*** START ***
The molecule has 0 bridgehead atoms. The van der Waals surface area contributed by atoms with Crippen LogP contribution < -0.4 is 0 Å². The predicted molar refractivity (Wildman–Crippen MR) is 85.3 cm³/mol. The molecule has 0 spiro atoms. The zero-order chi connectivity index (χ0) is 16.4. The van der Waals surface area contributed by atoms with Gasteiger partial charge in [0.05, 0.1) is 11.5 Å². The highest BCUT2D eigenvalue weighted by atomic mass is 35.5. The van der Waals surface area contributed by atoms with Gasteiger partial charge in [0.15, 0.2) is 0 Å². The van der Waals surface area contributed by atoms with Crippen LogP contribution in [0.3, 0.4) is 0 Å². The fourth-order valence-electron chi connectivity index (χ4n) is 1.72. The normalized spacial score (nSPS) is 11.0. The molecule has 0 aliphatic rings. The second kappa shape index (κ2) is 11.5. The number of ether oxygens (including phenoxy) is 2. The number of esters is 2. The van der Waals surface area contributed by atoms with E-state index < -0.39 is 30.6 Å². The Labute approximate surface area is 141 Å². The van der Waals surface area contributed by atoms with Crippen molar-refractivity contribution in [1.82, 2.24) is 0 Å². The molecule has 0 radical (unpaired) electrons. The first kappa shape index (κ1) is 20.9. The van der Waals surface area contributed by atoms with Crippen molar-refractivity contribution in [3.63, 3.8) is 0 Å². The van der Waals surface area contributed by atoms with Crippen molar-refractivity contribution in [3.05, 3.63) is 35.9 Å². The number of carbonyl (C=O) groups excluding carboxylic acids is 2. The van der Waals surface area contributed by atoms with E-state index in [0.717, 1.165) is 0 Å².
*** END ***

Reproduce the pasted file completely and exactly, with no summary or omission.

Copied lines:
The molecule has 0 bridgehead atoms. The van der Waals surface area contributed by atoms with Crippen LogP contribution < -0.4 is 0 Å². The predicted molar refractivity (Wildman–Crippen MR) is 85.3 cm³/mol. The molecule has 0 spiro atoms. The zero-order chi connectivity index (χ0) is 16.4. The van der Waals surface area contributed by atoms with Gasteiger partial charge in [0.05, 0.1) is 11.5 Å². The highest BCUT2D eigenvalue weighted by atomic mass is 35.5. The van der Waals surface area contributed by atoms with Gasteiger partial charge in [0.15, 0.2) is 0 Å². The van der Waals surface area contributed by atoms with Crippen LogP contribution in [0.3, 0.4) is 0 Å². The fourth-order valence-electron chi connectivity index (χ4n) is 1.72. The normalized spacial score (nSPS) is 11.0. The molecule has 0 aliphatic rings. The second kappa shape index (κ2) is 11.5. The number of ether oxygens (including phenoxy) is 2. The number of esters is 2. The van der Waals surface area contributed by atoms with E-state index < -0.39 is 30.6 Å². The Labute approximate surface area is 141 Å². The van der Waals surface area contributed by atoms with Crippen molar-refractivity contribution in [1.82, 2.24) is 0 Å². The molecule has 0 radical (unpaired) electrons. The first kappa shape index (κ1) is 20.9. The van der Waals surface area contributed by atoms with Crippen molar-refractivity contribution in [3.63, 3.8) is 0 Å². The van der Waals surface area contributed by atoms with Crippen molar-refractivity contribution in [3.05, 3.63) is 35.9 Å². The number of carbonyl (C=O) groups excluding carboxylic acids is 2. The van der Waals surface area contributed by atoms with E-state index in [0.717, 1.165) is 0 Å².